On his first tour of SoFi Stadium, Los Angeles Rams receiver and L.A. native DeSean Watson recalled growing up decades earlier playing youth sports at nearby Darby Park.
So, it only seemed appropriate that the 34-year-old Cal product had an opportunity to finish out his NFL career where it all started as kid playing football, signing a one-year, $4.5 million deal to join the Rams.
“For me to be here on my stomping grounds in an area that I’m very familiar with, there’s not a better feeling, man,” Jackson said. “I look at it like almost when LeBron (James) went back to Cleveland and won a championship for Cleveland, Ohio. So, that’s what I’m here for, that’s all I’m really worried about. I’m at that point in my career where I’m not worried about myself anymore. I’ve accomplished a lot of things -- Pro Bowls, 10K-plus yards, the accolades are there. At this point in my career, I’m about winning, man.”
Jackson said he contacted Rams head coach Sean McVay about the possibility of reunited with him during free agency. They two became close when Jackson was unceremoniously released by the team the drafted him in the Philadelphia Eagles in 2013.
The Washington Football Team’s offensive coordinator at the time, McVay and then head coach Jay Gruden helped Jackson go through a mid-career rebirth during his three years with the team.
Jackson said that time was important because McVay and Gruden did not see him as just a deep threat in their offense.
In three seasons with Washington from 2014 to 2016, Jackson totaled 142 catches for 2,702 receiving yards and 15 total touchdowns. He said McVay not only used him on deep routes, but also hitches, wide receiver screens and other underneath routes.
“It was a great thing because when you hear about DeSean Jackson, you always think about a one-trick pony or you think about him going deep as a vertical threat,” Jackson said about working with McVay in Washington. “But it’s like, no, we’re going to use him where people don’t think that we’re going to be utilizing him. For me, that’s something that was very intriguing to be able to come back and reemerge with somebody that really knows me. … he knows how to utilize me and he’s going to put me in the best positions to win.”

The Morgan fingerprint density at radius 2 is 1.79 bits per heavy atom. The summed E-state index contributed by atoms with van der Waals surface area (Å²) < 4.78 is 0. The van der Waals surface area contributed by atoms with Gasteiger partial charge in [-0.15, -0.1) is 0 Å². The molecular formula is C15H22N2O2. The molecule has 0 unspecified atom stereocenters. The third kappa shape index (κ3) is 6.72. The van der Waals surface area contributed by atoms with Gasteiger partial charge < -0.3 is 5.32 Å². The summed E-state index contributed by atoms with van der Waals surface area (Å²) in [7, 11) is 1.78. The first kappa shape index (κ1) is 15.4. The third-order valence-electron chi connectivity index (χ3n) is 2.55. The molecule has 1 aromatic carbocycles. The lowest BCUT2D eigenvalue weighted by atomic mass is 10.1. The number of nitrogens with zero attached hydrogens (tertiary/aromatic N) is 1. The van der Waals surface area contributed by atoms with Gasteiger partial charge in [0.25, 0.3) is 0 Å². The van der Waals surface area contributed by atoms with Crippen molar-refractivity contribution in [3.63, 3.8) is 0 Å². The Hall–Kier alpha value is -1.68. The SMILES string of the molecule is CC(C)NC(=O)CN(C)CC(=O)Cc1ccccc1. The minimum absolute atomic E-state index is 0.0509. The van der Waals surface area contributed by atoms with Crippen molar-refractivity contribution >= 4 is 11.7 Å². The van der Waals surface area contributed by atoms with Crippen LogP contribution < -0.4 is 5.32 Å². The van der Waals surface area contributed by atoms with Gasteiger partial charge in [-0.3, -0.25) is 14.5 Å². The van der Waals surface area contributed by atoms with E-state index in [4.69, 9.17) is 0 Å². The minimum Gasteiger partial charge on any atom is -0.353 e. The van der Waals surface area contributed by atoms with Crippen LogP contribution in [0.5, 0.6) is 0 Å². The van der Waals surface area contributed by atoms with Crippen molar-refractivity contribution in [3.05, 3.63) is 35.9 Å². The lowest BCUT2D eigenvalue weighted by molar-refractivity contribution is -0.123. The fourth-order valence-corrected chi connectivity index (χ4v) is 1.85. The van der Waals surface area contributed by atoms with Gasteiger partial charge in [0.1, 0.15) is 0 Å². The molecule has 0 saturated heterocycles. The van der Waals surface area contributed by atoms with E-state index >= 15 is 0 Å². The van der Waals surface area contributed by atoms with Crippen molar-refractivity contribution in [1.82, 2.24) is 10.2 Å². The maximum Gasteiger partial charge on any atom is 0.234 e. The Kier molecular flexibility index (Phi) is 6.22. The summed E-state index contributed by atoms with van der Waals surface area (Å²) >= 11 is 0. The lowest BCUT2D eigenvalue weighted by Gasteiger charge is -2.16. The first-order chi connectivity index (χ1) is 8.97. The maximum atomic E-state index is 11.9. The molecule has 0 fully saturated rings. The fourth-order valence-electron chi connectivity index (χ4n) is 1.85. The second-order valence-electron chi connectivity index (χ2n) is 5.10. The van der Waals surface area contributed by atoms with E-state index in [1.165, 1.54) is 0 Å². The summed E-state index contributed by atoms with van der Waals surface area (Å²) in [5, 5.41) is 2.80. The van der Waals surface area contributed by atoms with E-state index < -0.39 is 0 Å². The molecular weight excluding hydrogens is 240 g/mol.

Jackson said he’s spoken with Rams receivers coach Eric Yarber, cornerback Jalen Ramsey and quarterback Matthew Stafford. And he plans to connect with defensive end Aaron Donald, along with starting receivers Cooper Kupp and Robert Woods.
A talented punt returner during his time in the NFL, Jackson also hinted at the possibility of performing those duties for the Rams in 2021.
“I can't give you all the information,” joked Jackson. “Me and Sean McVay were just talking about this, I'm not going to spill all the beans, but we got some things to be excited for. Just hold on, hold your horse a little bit, you’ll see (laughs).”
One thing Jackson will have to prove during the upcoming season is staying healthy. The electric receiver has only played in just eight games over the last two seasons due to various nagging injuries. Jackson said he can play another two or three seasons.
“I’m feeling great,” Jackson said. “I'm feeling that I’m 100 percent healthy. The rehab process has been going very well. Especially good to be back home to use some of the greatest trainers I have here to take advantage of that. So, it's still at the point where we're in March, I haven't hit the ground running, crazy yet. Just kind of easing my way back into it, but the process has been great.
Jackson is also thankful to be back in his native Los Angeles, feeling that this is the right time to play the last few years of his NFL career in his hometown where he can have more impact as a mentor and role model for kids in his hometown.
“Being born and raised here in L.A. is very personal for me,” Jackson said. “I feel like able to have that upbringing and background, being able to be raised here, when I go all across the world it’s like a demeanor that you carry yourself with. It’s a swag you have.
“So, for me to be back here in L.A., I feel like I know the inner city very well, I come from that. I just want to reach back help pull people out of the poverty, the slums where we’re stuck at. We don’t really have an opportunity to get out of there and go see that things are different.”